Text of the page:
THE BLOG
06/27/2007 10:11 am ET | Updated May 25, 2011

In Praise of Bruno

Hands down, bar none, no question about it, Bruce Willis is the greatest movie star we have. A movie star is different from an actor, not lesser, but in some ways, bigger. A movie star is an actor who can only exist on the big screen, people like Clint Eastwood, Humphrey Bogart, and Robert Mitchum. We don't pay to see them play characters, we pay to see them. Put movie stars on the stage, and they'll stink up the joint, but put those mugs in front of a camera and they'll mop the floor with even the most veteran of stage actors. If you're a movie star, you don't need dialogue, you don't need movement -- all you need is your face.

Bruce Willis is this kind of movie star. He is impossible to ignore when he's onscreen, and it's all because of his face, which seems to age even better than a French wine. Every new crease and wrinkle -- even hair loss -- has worked to make Willis a better movie star. Like Steve McQueen, Bogey, or Mitchum, Willis has that haggard look, that face that tells us more about his character than any screenwriter could ever hope to. Any writer or director worth his salt should cut pages out of a script the minute Willis signs on. Because all those words don't mean squat up against the face of a movie star in close-up.

Bruce has always had this, but it really clicks for him in Pulp Fiction. The first thing we see of him in that film is his face, and we see it for several minutes. Up against that, what else is there to see? It's the face of a man who's seen it all, a man who's above it all. The pronounced lines flanking his mouth act like curtains, throwing the spotlight on our hero's tight-lipped superiority to whoever is speaking to him. Our man listens carefully, but he knows the answer already: you're wrong ... and stupid. He'd tell you, but what's the point? You'll only understand what a jackass you are after he breaks your nose.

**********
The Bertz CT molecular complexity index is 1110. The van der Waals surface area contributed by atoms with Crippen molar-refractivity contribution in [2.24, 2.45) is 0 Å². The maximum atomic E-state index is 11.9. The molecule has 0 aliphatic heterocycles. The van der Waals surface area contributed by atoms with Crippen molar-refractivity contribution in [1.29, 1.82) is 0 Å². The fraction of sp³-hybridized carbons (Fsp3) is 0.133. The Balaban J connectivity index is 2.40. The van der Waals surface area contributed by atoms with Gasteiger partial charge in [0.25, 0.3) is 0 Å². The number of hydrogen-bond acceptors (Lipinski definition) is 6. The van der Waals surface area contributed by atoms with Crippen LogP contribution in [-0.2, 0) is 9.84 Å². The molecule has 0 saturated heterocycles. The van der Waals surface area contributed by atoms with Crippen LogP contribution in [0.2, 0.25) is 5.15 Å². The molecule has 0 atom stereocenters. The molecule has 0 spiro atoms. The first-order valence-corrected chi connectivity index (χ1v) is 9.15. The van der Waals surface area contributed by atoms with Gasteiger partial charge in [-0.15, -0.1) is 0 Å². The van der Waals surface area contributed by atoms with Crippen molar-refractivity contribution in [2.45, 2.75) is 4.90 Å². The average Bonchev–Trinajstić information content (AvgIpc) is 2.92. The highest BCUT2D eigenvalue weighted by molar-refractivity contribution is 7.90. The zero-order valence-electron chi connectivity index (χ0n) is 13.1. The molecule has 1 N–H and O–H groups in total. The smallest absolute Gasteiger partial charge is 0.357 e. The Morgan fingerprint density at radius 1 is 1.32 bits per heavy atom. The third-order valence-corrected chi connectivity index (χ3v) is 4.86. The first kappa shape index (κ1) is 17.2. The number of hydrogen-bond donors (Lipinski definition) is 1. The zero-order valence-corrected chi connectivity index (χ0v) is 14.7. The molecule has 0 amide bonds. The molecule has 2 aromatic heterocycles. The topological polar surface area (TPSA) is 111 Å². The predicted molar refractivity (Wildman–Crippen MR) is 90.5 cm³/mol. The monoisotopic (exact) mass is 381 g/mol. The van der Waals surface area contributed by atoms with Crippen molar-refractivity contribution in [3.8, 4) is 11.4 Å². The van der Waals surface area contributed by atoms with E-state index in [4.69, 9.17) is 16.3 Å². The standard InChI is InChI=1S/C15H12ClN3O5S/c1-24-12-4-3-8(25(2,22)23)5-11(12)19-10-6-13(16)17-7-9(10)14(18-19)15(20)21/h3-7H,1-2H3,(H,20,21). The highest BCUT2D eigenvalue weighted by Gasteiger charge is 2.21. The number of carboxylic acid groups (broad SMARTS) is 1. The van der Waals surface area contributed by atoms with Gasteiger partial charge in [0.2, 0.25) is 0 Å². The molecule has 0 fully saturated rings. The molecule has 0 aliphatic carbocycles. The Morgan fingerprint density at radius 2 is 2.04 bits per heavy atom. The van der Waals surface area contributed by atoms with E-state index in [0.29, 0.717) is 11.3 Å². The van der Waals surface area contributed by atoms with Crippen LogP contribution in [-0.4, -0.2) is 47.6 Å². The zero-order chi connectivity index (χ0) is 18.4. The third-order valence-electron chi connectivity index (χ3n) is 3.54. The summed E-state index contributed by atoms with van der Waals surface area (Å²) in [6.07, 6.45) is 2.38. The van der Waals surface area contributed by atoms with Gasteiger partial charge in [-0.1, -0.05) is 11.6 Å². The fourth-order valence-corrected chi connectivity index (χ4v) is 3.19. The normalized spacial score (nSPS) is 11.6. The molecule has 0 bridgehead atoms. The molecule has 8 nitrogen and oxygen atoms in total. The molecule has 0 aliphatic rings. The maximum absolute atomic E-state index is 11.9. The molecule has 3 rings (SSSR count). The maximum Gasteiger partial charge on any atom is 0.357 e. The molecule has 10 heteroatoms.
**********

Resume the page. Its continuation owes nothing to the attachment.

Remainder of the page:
You may say that George Clooney, Johnny Depp, Brad Pitt, or Tom Cruise have one over on Bruce as the greatest movie star of our time. Johnny Depp is an actor who's gotten as big as a movie star, Pitt's somewhere between actor and movie star (depending on the film), and Tom Cruise? Please. Bruno might sing blues of dubious distinction, but movie stars are allowed embarrassing side projects once in a while (see: Clint and a monkey). What movie stars are not allowed to do, however, is to jump on couches on daytime TV. Daytime TV couch-jumpers are the kind of people movie stars smack with baseball bats.

Clooney is a close call, but his charm is one-note: he's suave. That's the beginning and end of his range. It's a delightful one-note act, but it's one-note all the same. Bruce can do Clooney, Clint, and throw in some John Wayne swagger for good measure. Besides, the decision to put Bruce in Ocean's Twelve is really just George's admission that the grins upon which the Ocean's franchise is built were stolen from Bruce. And they are stolen from Bruce -- what's in Danny Ocean that isn't in Moonlighting or Die Hard? Designer clothes -- that's it.

Like any classic movie star, Bruno is dangerous. He can crack a joke one minute, then kick the everloving crap out of you the next. Every movie star has to have this, which is why Tom Cruise is out: no matter how many times he tells Iceman that he really is dangerous before he kisses him, he's about as dangerous as Shirley Temple (he does kiss Kilmer, right?). As dangerous as Bruce is, though, he also has the class to star in a movie with Damon Wayans without killing him.

The real important thing Bruce has on past tough guy stars like Bogey and Mitchum is joy. Bruce has just enough Cary Grant in him to let us in on the fun. No, he'll never do something like Bringing Up Baby (though Hudson Hawk is an honest attempt at the Marx Brothers), but this sense of glee helps to make his aura infectious.

Bottom line: take any crappy movie, put Bruce Willis in it, and it immediately becomes 10 times more interesting (see: The Last Boy Scout, Oceans' Twelve, Look Who's Talking). That's the mark of a movie star. Sure, he's done plenty of crappy movies, but he's seldom crappy in them, because it's hard to suck when you're having a blast. And that's what endears Bruno to us: the guy just gets out there and has a good time; nothing seems precious to him. In an age of actors whose career choices are so calculated and deliberate, this kind of behavior is refreshing. Finally, a star who just goes out and does his thing. What's not to love about that?